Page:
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Posts Tagged ‘red-eared slider turtle’

What is your first thought when you see these three turtles together? Are they just friends or more than friends? The turtles seem to be pretty comfortable sharing a confined space and there is plenty of space in our minds for varied interpretations on the nature of their relationship. According to the old saying, “two’s a couple and three’s a crowd”—is that always true?

Whatever the case, the turtles at Occoquan Bay National Wildlife Refuge have been definitely been enjoying our recent sunny days. My turtle identification skills are not very good, but I think these all may be Eastern Painted Turtles (Chrysemys picta picta), though there is a chance that they might be Red-eared Sliders (Trachemys scripta elegans).

I love images like this one that allow viewers to use their creativity to interpret what they see and to generate in their minds their own mini-narrative of what is going on. Ménage à trois or just friends—you make the call.

red-eared sliders

© Michael Q. Powell. All rights reserved.

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The temperature today feels so frigid—right about the freezing level—that it is hard to remember that only this past Monday it was sunny and 60 degrees (16 degrees C). While I was enjoying the unseasonably warm weather and exploring Occoquan Bay National Wildlife Refuge, I photographed these sunning turtles, a relatively rare sight in December.

I did not get a good enough view of the turtles to be able to identify them with any confidence, but I think they may be Eastern Painted Turtles (Chrysemys picta picta) or possibly Red-eared Sliders (Trachemys scripta elegans).

Turtles in December

© Michael Q. Powell. All rights reserved.

 

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I made a quick trip to Huntley Meadows Park on Christmas Day to see what creatures were stirring and was surprised to see some turtles had surfaced to bask in the sun. The flash of red on this Red-eared Slider turtle (Trachemys scripta elegans) made its colors seasonally appropriate and it did seem to have sandy claws.

Red-eared Slider

© Michael Q. Powell. All rights reserved.

 

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All of nature seems to be speeding up as we move deeper into spring. Even the turtles seem to be moving faster, like this Red-eared Slider (Trachemys scripta elegans) that I spotted recently at a county-run historical garden.

Initially the turtle was swimming around in a small pond (as shown in the second shot). I was pleased that I was able to capture a shot of the turtle as it was emerged from the water onto the shore.

I had my 180mm macro lens on my camera when I caught sight of the turtle and I was reminded of the need to zoom with my feet when using a lens with a fixed focal length. In my zeal to get a bit closer to the turtle, I narrowly avoided sliding down the bank into the water.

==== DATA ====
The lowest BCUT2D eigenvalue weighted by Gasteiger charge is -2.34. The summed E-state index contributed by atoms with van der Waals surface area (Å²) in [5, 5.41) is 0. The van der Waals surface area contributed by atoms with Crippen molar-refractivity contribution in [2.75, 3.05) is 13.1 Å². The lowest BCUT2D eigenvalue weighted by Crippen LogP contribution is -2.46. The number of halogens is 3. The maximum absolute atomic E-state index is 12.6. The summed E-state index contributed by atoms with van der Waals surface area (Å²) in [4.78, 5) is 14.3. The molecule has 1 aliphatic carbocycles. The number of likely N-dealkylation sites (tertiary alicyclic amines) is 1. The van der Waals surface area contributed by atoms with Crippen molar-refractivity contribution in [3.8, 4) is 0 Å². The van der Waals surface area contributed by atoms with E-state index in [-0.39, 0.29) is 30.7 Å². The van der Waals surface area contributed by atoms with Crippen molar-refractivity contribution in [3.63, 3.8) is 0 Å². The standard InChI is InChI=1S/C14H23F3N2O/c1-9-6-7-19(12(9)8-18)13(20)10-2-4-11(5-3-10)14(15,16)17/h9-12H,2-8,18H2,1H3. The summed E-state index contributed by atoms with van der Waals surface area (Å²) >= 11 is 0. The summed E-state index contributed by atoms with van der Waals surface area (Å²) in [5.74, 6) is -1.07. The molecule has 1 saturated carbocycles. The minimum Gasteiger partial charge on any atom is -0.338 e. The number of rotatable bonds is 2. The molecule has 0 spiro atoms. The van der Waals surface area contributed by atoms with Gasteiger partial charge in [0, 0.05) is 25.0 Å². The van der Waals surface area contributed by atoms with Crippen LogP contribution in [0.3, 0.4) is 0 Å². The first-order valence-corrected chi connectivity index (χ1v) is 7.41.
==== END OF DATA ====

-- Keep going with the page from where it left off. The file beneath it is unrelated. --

slider1_blogslider2_blog

© Michael Q. Powell. All rights reserved

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The temperatures this past weekend soared past 60 degrees (16 degrees C), bringing the turtles up from the mud on the bottom of the ponds at my local marsh. Most of the turtles crowded together on the log in the first shot appear to be Eastern Painted Turtles (Chrysemys picta picta), but I think I detect at least one Red-eared Slider (Trachemys scripta elegans).

Not all of turtles, however, wanted to bask in the sun in a communal environment. The second image shows a turtle that managed to find its own log and was enjoying a few moments of contemplative solitude.

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© Michael Q. Powell. All rights reserved

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When the family of Red-eared Slider turtles (Trachemys scripta elegans) adopted an orphaned turtle, they had no idea that the baby would grow so big. Despite his disproportionate size, the larger turtle, an Eastern Snapping turtle (Chelydra serpentina serpentina), likes to participate in all family activities and doesn’t seem to realize that he is different from the other members of his adopted family.

I chose a natural setting for this family portrait and managed to catch almost everyone in a good pose—unfortunately, one of them had an attitude and refused to look directly at the camera and smile. Most of us have similar informal family portraits with the same problem. I don’t know how professional portrait photographers get everyone to cooperate.

co-existence_blog

© Michael Q. Powell. All rights reserved

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Yesterday, when an Eastern Snapping Turtle (Chelydra serpentina serpentina) crawled onto a floating log, where a much smaller Red-eared Slider (Trachemys scripta elegans) was already basking in the sun, it looked like there might be a showdown.

The two faced off, staring at each other. Despite the size difference, the small turtle did not appear to be intimidated and refused to back off at all. Eventually they both relaxed and decided that peaceful co-existence was the best option.

It turned out that both the log and the sun were big enough to share.

turtles_blog

Click on the photo to see a higher resolution view.

Michael Q. Powell. All rights reserved

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